Local governments are administrative offices that are smaller than a state. A state is a political association with effective Sovereignty over a geographic Area and representing a Population. The term is used to contrast with offices at nation-state level, which are referred to as the central government, national government, or (where appropriate) federal government. For the online game see Jennifer Government NationStates. The nation-state is a certain form of State that derives its legitimacy Central government or the national government (or in Federal states the Federal government) is the Government at the level of the Nation-state National governments (alternatively national unity governments or national union governments) are broad Coalition governments consisting of all parties (or
In modern nations, local governments usually have fewer powers than national governments do. A nation is a Human Cultural and Social Community. In as much as most members never meet each other yet feel a common bond it may be considered They usually have some power to raise taxes, though these may be limited by central legislation. Legislation (or " Statutory law " is law which has been promulgated (or " Enacted quot by a Legislature or other Governing In some countries local government is partly or wholly funded by subventions from central government taxation. The question of Municipal Autonomy—which powers the local government has, or should have, and why—is a key question of public administration and governance. Urban secession is a city's Secession from its surrounding region to form a new political unit Public administration can be broadly described as the development implementation and study of branches of government Policy. Governance relates to decisions that define expectations, grant power, or verify performance. The institutions of local government vary greatly between countries, and even where similar arrangements exist, the terminology often varies. Common names for local government entities include state, province, region, department, county, prefecture, district, city, township, town, borough, parish, municipality, shire and village. A province is a territorial unit almost always an Administrative division. The article is about the geographic sense of the term For other uses including Regions and Regional, see Region (disambiguation. In the Terminology of Political geography and Historiography a National department (département departamento is an administrative A county is a Land area of Regional Government within a larger State. For subsequent types of praefectura, see Prefect. Prefecture (from the Latin Praefectura) indicates the office Districts are a type of Administrative division, in some countries managed by a Local government. A city is an Urban area with a large Population and a particular Administrative, Legal, or Historical status A township (or Municipality) is a settlement which has the status and powers of a unit of local government A town is a type of settlement ranging from a few to several thousand (occasionally hundreds of thousands inhabitants although it may be applied loosely even to huge metropolitan A borough is an Administrative division of various countries In principle the term borough designates a self-governing Township although in practice A parish is a Local church; it is an administrative unit typically found in episcopal or presbyterian churches A municipality is an administrative entity composed of a clearly defined territory and its population and commonly denotes a City, Town, or Village, or A shire is an Administrative division of Great Britain and Australia. A village is a clustered human settlement or community, larger than a hamlet, but smaller than a Town or City. However all these names are often used informally in countries where they do not describe a legal local government entity.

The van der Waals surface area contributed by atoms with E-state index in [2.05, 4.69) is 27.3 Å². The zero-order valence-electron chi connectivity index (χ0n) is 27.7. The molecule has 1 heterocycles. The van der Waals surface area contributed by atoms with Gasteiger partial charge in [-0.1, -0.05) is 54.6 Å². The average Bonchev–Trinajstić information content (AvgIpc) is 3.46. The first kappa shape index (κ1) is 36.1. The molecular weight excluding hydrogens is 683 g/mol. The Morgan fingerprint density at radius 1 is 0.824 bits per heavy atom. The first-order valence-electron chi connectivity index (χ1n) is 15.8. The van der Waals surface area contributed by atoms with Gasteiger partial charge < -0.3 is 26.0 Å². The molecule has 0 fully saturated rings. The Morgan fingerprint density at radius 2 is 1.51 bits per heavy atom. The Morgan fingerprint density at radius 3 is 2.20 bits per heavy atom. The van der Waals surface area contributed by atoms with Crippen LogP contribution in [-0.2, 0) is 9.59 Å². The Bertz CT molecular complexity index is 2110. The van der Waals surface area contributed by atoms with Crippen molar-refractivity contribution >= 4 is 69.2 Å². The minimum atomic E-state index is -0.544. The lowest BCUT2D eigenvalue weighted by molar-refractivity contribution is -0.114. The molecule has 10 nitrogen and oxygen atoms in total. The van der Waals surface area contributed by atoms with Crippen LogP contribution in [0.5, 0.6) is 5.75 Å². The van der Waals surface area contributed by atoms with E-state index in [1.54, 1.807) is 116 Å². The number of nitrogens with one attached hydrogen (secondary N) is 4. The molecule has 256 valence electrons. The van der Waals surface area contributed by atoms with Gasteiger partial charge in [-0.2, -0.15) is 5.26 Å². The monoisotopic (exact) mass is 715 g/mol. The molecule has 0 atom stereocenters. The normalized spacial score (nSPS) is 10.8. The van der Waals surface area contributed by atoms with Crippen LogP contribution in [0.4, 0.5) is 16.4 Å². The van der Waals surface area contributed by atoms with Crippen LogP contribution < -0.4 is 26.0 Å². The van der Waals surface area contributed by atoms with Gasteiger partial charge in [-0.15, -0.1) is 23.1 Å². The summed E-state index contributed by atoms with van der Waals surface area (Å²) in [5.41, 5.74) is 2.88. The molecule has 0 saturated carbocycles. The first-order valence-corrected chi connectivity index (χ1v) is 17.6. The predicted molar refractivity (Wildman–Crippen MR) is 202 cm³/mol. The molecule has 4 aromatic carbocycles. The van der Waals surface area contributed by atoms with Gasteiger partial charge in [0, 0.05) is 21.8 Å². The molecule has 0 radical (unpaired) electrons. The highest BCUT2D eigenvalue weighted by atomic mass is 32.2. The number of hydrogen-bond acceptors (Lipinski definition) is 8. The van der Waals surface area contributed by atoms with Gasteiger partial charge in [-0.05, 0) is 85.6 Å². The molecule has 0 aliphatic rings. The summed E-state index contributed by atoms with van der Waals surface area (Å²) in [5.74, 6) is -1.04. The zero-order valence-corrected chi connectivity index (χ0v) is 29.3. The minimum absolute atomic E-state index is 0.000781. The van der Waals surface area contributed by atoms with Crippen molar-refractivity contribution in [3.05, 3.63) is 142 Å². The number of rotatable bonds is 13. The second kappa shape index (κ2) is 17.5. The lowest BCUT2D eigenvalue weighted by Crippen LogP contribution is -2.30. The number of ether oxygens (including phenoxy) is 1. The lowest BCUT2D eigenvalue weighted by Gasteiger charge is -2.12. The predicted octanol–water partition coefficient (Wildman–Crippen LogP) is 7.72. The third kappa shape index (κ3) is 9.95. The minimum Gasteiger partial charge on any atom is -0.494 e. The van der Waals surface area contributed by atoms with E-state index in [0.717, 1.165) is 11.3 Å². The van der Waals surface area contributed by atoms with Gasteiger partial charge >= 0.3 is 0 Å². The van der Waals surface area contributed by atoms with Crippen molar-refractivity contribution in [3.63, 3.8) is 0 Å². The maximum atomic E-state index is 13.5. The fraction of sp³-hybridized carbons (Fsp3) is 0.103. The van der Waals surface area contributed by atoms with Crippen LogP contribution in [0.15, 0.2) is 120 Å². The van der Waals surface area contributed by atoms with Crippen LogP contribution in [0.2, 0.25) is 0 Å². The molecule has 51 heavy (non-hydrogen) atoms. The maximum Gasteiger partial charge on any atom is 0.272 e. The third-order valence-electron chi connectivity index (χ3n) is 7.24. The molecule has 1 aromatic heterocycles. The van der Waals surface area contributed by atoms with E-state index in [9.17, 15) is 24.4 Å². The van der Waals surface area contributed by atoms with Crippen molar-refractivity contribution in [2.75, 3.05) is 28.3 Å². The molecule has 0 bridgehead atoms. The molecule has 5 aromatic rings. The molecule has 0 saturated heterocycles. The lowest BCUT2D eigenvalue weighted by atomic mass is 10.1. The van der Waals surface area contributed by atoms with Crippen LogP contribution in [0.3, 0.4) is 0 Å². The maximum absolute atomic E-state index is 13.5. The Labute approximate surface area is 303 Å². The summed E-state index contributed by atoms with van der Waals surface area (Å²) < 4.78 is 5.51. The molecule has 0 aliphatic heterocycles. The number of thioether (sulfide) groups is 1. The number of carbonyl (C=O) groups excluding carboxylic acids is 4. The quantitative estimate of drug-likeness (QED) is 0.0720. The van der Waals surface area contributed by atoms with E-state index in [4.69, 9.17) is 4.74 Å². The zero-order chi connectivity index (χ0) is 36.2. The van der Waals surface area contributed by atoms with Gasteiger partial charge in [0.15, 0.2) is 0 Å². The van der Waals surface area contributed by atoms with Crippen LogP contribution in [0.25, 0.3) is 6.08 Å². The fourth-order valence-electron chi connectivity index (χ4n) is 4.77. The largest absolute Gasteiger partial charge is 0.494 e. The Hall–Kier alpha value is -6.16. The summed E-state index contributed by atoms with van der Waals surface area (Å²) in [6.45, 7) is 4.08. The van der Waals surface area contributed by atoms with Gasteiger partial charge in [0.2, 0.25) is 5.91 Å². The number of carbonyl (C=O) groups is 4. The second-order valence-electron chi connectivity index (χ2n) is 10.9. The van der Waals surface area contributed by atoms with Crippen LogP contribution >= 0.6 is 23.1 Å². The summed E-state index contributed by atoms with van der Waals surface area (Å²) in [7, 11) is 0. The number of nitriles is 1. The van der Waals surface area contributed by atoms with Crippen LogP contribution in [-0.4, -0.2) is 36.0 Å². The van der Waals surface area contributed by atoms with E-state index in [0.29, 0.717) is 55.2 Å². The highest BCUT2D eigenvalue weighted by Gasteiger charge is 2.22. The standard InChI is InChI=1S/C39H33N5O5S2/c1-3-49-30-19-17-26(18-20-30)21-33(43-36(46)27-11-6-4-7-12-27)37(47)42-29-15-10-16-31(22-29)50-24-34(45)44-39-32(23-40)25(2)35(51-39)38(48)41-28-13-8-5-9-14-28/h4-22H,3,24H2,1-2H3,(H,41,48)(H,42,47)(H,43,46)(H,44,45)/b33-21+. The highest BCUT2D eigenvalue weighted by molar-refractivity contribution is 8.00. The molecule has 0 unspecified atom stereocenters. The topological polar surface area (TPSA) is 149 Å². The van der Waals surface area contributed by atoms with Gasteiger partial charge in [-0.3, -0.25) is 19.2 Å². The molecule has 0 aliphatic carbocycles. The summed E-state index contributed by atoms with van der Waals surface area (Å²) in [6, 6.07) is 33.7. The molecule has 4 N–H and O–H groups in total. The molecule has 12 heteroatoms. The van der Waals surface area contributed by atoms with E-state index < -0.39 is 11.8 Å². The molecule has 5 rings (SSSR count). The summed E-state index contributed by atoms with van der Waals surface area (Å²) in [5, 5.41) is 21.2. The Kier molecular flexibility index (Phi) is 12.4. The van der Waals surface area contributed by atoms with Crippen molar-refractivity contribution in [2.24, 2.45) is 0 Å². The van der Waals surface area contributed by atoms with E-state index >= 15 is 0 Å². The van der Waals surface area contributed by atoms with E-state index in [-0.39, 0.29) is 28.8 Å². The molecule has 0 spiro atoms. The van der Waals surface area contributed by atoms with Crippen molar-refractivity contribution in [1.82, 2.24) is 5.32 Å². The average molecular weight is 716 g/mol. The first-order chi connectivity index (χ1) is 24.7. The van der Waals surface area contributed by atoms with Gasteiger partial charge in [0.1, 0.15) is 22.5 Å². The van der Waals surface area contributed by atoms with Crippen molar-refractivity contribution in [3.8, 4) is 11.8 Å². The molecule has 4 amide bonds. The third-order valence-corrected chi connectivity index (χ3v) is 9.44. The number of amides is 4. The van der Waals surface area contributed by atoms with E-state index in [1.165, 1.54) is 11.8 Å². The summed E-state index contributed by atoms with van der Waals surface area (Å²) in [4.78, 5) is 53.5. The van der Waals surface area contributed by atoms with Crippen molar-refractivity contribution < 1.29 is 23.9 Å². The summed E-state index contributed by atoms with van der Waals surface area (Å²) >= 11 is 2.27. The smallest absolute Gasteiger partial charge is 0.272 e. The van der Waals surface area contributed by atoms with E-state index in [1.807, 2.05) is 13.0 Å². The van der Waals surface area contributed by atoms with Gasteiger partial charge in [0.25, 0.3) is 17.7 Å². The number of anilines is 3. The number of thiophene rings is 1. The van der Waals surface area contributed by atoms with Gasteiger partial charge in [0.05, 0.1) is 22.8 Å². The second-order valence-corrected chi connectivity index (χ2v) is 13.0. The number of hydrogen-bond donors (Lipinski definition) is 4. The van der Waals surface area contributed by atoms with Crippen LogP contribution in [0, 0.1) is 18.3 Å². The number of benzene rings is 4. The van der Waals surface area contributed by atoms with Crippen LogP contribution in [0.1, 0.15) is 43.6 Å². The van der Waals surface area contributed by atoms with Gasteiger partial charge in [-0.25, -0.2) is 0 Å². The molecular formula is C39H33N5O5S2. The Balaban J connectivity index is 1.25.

Main articles on each country will usually contain some information about local government, or links to an article with fuller information. The rest of this article gives information or links for countries where a relatively full description is available.
Local government is the 3rd tier of government in Australia, after Federal and State. Australia has two tiers of subnational government state (or territory government and local government.
Canada has a federal system with three orders of government. Local government in Canada lies at a lower level than federal and provincial government Country to "Dominion of Canada" or "Canadian Federation" or anything else please read the Talk Page The largest is the federal government, followed by the provincial and territorial governments. At the root level is the municipal (or local) government.  Municipal governments are controlled by the provincial (or territorial) order of government.
However, intercommunalities are now a level of government between municipalities and departments.
Paris (both a commune and a département) and Corsica are local government sui generis. Paris (ˈpærɨs in English; in French) is the Capital of France and the country's largest city Corsica (Corse Corsican and Italian: Corsica) is the fourth largest island in the Mediterranean Sea (after Sicily